|Institution:||University of Washington|
|Keywords:||Adaptive reuse; Architecture; Film; Industrial Ruins; Architecture|
|Full text PDF:||http://hdl.handle.net/1773/27344|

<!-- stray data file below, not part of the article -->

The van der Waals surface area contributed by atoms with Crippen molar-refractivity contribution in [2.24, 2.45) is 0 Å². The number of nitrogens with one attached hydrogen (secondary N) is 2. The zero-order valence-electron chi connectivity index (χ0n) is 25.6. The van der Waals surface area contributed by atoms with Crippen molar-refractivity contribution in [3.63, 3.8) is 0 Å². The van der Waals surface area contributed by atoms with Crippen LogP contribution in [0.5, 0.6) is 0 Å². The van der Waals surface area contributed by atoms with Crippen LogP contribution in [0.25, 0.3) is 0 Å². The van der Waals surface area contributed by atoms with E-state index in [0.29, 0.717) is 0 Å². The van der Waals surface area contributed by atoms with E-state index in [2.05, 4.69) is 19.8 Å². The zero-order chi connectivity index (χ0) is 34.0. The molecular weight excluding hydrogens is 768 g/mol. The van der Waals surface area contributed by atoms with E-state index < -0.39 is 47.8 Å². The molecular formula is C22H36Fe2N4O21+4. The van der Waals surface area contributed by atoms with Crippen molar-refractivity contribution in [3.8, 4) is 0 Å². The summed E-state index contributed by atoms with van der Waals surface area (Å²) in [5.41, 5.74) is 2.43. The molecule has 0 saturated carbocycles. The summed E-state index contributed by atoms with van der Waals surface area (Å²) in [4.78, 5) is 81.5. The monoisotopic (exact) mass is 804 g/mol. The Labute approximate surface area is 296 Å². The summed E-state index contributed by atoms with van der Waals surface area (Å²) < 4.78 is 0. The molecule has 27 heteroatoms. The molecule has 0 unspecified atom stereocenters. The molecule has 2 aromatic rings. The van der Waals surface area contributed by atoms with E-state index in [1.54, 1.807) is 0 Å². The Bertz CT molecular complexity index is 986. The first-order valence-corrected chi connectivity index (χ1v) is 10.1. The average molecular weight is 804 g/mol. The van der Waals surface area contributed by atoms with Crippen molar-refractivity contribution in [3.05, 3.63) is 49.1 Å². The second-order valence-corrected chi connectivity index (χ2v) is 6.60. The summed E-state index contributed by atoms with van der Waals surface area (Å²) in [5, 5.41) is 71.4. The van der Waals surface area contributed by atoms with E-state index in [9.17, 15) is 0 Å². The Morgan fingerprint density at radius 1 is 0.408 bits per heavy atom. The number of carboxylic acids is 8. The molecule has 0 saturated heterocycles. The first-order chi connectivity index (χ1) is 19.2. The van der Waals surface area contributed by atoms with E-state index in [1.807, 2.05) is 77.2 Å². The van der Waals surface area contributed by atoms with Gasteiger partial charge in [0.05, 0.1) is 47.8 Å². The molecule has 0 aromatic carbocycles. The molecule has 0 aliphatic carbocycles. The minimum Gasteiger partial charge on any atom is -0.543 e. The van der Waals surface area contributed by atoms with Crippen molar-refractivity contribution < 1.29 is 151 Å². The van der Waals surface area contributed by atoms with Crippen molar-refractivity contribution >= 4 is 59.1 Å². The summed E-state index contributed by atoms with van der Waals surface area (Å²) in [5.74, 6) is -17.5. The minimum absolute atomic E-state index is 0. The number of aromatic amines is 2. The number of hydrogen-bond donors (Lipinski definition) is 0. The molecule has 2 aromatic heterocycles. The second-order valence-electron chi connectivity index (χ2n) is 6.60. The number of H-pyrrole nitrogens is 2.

Industrial ruins are often deemed "not worthy" of preservation and approaches to the site are focused on sanitizing and erasing a tarnished past. This approach removes the essential character of the site and wipes away all traces of memory and history, a vital part of our collective stories as a post-industrial society. By examining the architectural spaces and cultural perception of the industrial ruin through the lens of suspense and horror film, an approach can be created that preserves their rich character and memories of their industrial past. In these abandoned often isolated sites, the atmosphere of the unexpected and unknown can be harnessed to create cinematic spaces that heighten the user's sense of anticipation and wonder. This thesis will explore this connection between architecture and film through the redesign of the vacant Olympia Brewery into a Center for the Cinematic Arts.